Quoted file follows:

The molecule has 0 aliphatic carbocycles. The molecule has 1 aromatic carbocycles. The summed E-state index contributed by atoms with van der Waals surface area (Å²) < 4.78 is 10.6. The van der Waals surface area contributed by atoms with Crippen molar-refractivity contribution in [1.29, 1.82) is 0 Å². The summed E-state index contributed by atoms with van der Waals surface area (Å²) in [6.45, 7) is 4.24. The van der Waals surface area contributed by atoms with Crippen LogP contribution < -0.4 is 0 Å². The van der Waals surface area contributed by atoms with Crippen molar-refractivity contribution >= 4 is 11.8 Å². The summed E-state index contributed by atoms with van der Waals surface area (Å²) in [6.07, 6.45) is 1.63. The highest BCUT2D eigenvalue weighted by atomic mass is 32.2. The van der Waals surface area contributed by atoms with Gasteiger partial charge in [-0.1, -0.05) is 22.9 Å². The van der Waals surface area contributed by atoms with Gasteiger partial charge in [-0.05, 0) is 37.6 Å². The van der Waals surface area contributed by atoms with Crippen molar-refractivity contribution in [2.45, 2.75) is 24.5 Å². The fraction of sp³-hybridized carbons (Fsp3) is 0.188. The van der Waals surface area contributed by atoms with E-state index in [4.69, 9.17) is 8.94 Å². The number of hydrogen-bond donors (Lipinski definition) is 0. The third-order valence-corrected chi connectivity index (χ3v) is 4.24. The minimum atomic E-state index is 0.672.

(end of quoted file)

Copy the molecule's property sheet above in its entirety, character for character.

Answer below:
The molecule has 0 aliphatic carbocycles. The molecule has 1 aromatic carbocycles. The summed E-state index contributed by atoms with van der Waals surface area (Å²) < 4.78 is 10.6. The van der Waals surface area contributed by atoms with Crippen molar-refractivity contribution in [1.29, 1.82) is 0 Å². The summed E-state index contributed by atoms with van der Waals surface area (Å²) in [6.45, 7) is 4.24. The van der Waals surface area contributed by atoms with Crippen LogP contribution < -0.4 is 0 Å². The van der Waals surface area contributed by atoms with Crippen molar-refractivity contribution >= 4 is 11.8 Å². The summed E-state index contributed by atoms with van der Waals surface area (Å²) in [6.07, 6.45) is 1.63. The highest BCUT2D eigenvalue weighted by atomic mass is 32.2. The van der Waals surface area contributed by atoms with Gasteiger partial charge in [-0.1, -0.05) is 22.9 Å². The van der Waals surface area contributed by atoms with Gasteiger partial charge in [-0.05, 0) is 37.6 Å². The van der Waals surface area contributed by atoms with Crippen molar-refractivity contribution in [2.45, 2.75) is 24.5 Å². The fraction of sp³-hybridized carbons (Fsp3) is 0.188. The van der Waals surface area contributed by atoms with E-state index in [4.69, 9.17) is 8.94 Å². The number of hydrogen-bond donors (Lipinski definition) is 0. The third-order valence-corrected chi connectivity index (χ3v) is 4.24. The minimum atomic E-state index is 0.672.